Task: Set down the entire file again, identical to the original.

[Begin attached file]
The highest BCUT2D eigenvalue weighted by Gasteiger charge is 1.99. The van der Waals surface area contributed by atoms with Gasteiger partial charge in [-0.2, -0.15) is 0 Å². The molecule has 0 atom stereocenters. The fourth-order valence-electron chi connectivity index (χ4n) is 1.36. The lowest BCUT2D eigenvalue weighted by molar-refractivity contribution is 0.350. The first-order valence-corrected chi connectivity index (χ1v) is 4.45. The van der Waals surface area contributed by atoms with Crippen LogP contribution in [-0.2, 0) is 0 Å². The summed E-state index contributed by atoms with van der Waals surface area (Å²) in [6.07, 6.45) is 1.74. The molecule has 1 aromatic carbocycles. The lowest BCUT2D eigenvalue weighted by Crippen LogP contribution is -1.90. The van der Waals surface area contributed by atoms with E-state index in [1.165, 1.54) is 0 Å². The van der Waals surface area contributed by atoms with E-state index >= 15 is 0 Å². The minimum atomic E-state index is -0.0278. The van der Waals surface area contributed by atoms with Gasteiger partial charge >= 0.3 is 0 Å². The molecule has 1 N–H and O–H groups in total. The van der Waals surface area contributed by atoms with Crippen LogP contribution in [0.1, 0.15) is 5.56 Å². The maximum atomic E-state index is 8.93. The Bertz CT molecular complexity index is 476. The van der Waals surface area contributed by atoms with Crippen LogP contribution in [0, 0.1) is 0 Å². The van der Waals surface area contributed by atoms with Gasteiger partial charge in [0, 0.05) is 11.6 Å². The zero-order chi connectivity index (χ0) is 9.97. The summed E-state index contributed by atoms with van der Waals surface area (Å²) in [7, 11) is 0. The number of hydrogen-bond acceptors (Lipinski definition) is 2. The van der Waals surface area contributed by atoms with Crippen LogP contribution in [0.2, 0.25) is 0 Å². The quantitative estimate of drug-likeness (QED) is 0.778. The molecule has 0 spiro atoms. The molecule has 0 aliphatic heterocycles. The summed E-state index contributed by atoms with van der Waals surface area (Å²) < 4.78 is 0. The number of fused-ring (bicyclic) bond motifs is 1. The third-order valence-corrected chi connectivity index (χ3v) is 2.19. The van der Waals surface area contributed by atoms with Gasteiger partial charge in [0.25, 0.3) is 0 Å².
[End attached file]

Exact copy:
The highest BCUT2D eigenvalue weighted by Gasteiger charge is 1.99. The van der Waals surface area contributed by atoms with Gasteiger partial charge in [-0.2, -0.15) is 0 Å². The molecule has 0 atom stereocenters. The fourth-order valence-electron chi connectivity index (χ4n) is 1.36. The lowest BCUT2D eigenvalue weighted by molar-refractivity contribution is 0.350. The first-order valence-corrected chi connectivity index (χ1v) is 4.45. The van der Waals surface area contributed by atoms with Crippen LogP contribution in [-0.2, 0) is 0 Å². The summed E-state index contributed by atoms with van der Waals surface area (Å²) in [6.07, 6.45) is 1.74. The molecule has 1 aromatic carbocycles. The lowest BCUT2D eigenvalue weighted by Crippen LogP contribution is -1.90. The van der Waals surface area contributed by atoms with E-state index in [1.165, 1.54) is 0 Å². The van der Waals surface area contributed by atoms with E-state index >= 15 is 0 Å². The minimum atomic E-state index is -0.0278. The van der Waals surface area contributed by atoms with Gasteiger partial charge >= 0.3 is 0 Å². The molecule has 1 N–H and O–H groups in total. The van der Waals surface area contributed by atoms with Crippen LogP contribution in [0.1, 0.15) is 5.56 Å². The maximum atomic E-state index is 8.93. The Bertz CT molecular complexity index is 476. The van der Waals surface area contributed by atoms with Crippen LogP contribution in [0, 0.1) is 0 Å². The van der Waals surface area contributed by atoms with Gasteiger partial charge in [0, 0.05) is 11.6 Å². The zero-order chi connectivity index (χ0) is 9.97. The summed E-state index contributed by atoms with van der Waals surface area (Å²) in [7, 11) is 0. The number of hydrogen-bond acceptors (Lipinski definition) is 2. The van der Waals surface area contributed by atoms with Crippen LogP contribution in [0.2, 0.25) is 0 Å². The quantitative estimate of drug-likeness (QED) is 0.778. The molecule has 0 spiro atoms. The molecule has 0 aliphatic heterocycles. The summed E-state index contributed by atoms with van der Waals surface area (Å²) < 4.78 is 0. The number of fused-ring (bicyclic) bond motifs is 1. The third-order valence-corrected chi connectivity index (χ3v) is 2.19. The van der Waals surface area contributed by atoms with Gasteiger partial charge in [0.25, 0.3) is 0 Å².